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[kreet-n or, esp. British, kret-n] /ˈkrit n or, esp. British, ˈkrɛt n/
a person suffering from cretinism.
a stupid, obtuse, or mentally defective person.
Origin of cretin
1770-80; < French; Franco-Provençal creitin, crestin human being, literally, Christian (hence one who is human despite deformities)
Related forms
cretinoid, adjective
cretinous, adjective
semicretin, noun Unabridged
Based on the Random House Dictionary, © Random House, Inc. 2018.
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Examples from the Web for cretin
Historical Examples
  • On the Rigi his musings on the magnificence of the view are checked by the presence of a cretin.

    Mountain Meditations L. Lind-af-Hageby
  • “It was rather a chouse to shoot a cretin, though,” said another, in chaff.

    Julian Home Dean Frederic W. Farrar
  • Only twelve kinds of a cretin would have gone on when faced with anything like this.

    Call Him Savage John Pollard
  • Of course, many people have goitre who are not cretins, but there is no cretin who has not goitre.

    How to Live Irving Fisher and Eugene Fisk
  • Every crank's whim, every cretin's philosophy, is fired at him first of all.


    Christopher Morley
  • Another author mentions a cretin who could tell exactly the birthdays and death-days of the inhabitants of his town for a decade.

    Criminal Psychology Hans Gross
  • Something of the goître and cretin influence seems to settle on my spirits sometimes, on the lower ground.

  • It is very commonly accompanied by idiocy; and, in fact, the cretin is one of the most distressing objects that can be seen.

  • The poetical whim of cretin, a French poet, brought into fashion punning or equivocal rhymes.

  • The cretin, whose eyes caught a glimpse of the cake, laughed, and began to try to reach out her hand to take it.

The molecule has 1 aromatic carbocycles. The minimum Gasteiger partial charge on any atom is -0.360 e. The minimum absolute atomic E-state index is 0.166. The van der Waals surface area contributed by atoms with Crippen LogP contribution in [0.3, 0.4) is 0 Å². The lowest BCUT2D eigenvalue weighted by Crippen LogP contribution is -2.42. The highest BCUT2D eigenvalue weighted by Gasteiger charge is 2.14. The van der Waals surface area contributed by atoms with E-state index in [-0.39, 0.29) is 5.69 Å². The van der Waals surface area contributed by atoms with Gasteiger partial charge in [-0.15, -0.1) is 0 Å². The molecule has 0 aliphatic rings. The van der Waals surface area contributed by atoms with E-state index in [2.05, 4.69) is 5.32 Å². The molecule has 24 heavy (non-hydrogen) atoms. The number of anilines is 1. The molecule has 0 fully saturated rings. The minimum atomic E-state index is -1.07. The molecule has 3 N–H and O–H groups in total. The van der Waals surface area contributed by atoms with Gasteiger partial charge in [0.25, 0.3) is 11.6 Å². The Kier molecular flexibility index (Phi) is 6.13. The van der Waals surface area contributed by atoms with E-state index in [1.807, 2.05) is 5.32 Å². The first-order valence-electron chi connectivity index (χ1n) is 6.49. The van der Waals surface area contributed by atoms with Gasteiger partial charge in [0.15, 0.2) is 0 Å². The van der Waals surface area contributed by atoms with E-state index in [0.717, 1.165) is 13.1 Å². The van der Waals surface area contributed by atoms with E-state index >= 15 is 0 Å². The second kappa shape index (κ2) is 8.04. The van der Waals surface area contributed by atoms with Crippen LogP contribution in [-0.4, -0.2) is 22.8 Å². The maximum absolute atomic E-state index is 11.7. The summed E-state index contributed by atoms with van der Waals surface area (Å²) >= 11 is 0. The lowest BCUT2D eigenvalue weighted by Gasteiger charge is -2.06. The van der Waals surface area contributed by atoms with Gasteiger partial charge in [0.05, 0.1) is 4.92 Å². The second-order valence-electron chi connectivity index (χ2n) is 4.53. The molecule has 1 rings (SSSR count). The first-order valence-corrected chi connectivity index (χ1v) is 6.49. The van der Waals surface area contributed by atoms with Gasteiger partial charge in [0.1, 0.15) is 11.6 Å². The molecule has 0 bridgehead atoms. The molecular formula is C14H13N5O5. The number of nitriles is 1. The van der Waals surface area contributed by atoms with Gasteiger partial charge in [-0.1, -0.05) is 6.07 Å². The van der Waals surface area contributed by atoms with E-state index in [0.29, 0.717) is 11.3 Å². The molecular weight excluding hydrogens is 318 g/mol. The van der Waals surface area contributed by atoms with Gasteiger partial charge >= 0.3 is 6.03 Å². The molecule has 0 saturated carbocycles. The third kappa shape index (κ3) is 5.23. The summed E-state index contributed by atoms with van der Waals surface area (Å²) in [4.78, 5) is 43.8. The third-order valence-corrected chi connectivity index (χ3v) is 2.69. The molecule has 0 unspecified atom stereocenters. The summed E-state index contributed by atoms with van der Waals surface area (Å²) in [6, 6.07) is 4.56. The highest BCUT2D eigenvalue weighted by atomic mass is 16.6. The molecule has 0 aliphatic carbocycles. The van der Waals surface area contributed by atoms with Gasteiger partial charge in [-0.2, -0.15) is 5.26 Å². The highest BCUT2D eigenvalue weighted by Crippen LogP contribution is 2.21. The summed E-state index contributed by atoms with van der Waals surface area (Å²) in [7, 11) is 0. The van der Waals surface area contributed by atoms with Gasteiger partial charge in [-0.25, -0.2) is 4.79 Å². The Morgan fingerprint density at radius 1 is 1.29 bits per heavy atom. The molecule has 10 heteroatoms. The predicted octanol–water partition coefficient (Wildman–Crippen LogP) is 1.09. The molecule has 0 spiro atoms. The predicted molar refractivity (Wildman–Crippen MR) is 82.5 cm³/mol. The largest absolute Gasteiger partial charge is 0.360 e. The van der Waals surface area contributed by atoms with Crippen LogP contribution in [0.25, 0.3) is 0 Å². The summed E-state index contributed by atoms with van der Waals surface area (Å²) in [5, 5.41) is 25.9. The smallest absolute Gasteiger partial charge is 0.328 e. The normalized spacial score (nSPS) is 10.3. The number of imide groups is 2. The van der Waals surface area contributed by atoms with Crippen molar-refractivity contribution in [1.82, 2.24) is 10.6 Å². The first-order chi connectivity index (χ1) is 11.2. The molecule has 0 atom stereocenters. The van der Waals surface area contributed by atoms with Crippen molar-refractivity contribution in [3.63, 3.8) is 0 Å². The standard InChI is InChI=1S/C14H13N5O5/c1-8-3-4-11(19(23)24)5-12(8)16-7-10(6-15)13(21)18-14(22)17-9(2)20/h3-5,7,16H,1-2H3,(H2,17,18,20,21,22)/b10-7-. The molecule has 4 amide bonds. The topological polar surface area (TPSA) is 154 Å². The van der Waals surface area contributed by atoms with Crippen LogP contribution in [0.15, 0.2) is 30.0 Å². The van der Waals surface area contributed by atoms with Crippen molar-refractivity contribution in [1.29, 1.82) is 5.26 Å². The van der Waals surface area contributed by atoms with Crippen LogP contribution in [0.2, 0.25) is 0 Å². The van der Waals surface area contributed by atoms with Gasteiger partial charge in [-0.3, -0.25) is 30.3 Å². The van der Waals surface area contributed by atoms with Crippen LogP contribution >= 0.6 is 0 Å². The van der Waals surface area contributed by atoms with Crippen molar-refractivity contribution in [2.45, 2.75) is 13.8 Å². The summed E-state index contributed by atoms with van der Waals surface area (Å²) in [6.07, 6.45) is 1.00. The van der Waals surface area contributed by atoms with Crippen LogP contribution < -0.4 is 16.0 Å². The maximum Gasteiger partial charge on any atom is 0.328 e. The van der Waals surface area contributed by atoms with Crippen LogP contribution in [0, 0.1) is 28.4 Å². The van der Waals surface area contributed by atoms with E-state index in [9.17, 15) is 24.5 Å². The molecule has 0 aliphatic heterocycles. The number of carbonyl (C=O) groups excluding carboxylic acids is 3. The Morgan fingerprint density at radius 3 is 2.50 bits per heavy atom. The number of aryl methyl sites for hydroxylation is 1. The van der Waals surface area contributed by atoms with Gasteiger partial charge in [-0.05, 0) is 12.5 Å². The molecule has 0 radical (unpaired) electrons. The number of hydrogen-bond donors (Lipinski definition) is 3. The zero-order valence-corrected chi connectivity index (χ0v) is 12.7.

Rollo in Geneva Jacob Abbott
British Dictionary definitions for cretin


(old-fashioned) a person afflicted with cretinism
(offensive) a person considered to be extremely stupid
Derived Forms
cretinoid, adjective
cretinous, adjective
Word Origin
C18: from French crétin, from Swiss French crestin, from Latin ChrīstiānusChristian, alluding to the humanity of such people, despite their handicaps
Collins English Dictionary - Complete & Unabridged 2012 Digital Edition
© William Collins Sons & Co. Ltd. 1979, 1986 © HarperCollins
Publishers 1998, 2000, 2003, 2005, 2006, 2007, 2009, 2012
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Word Origin and History for cretin

1779, from French crétin (18c.), from Alpine dialect crestin, "a dwarfed and deformed idiot" of a type formerly found in families in the Alpine lands, a condition caused by a congenital deficiency of thyroid hormones, from Vulgar Latin *christianus "a Christian," a generic term for "anyone," but often with a sense of "poor fellow." Related: Cretinism (1801).

Online Etymology Dictionary, © 2010 Douglas Harper
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cretin in Medicine

cretin cre·tin (krēt'n)
A person afflicted with cretinism.

cre'tin·oid' (-oid') adj.
cre'tin·ous (-əs) adj.
The American Heritage® Stedman's Medical Dictionary
Copyright © 2002, 2001, 1995 by Houghton Mifflin Company. Published by Houghton Mifflin Company.
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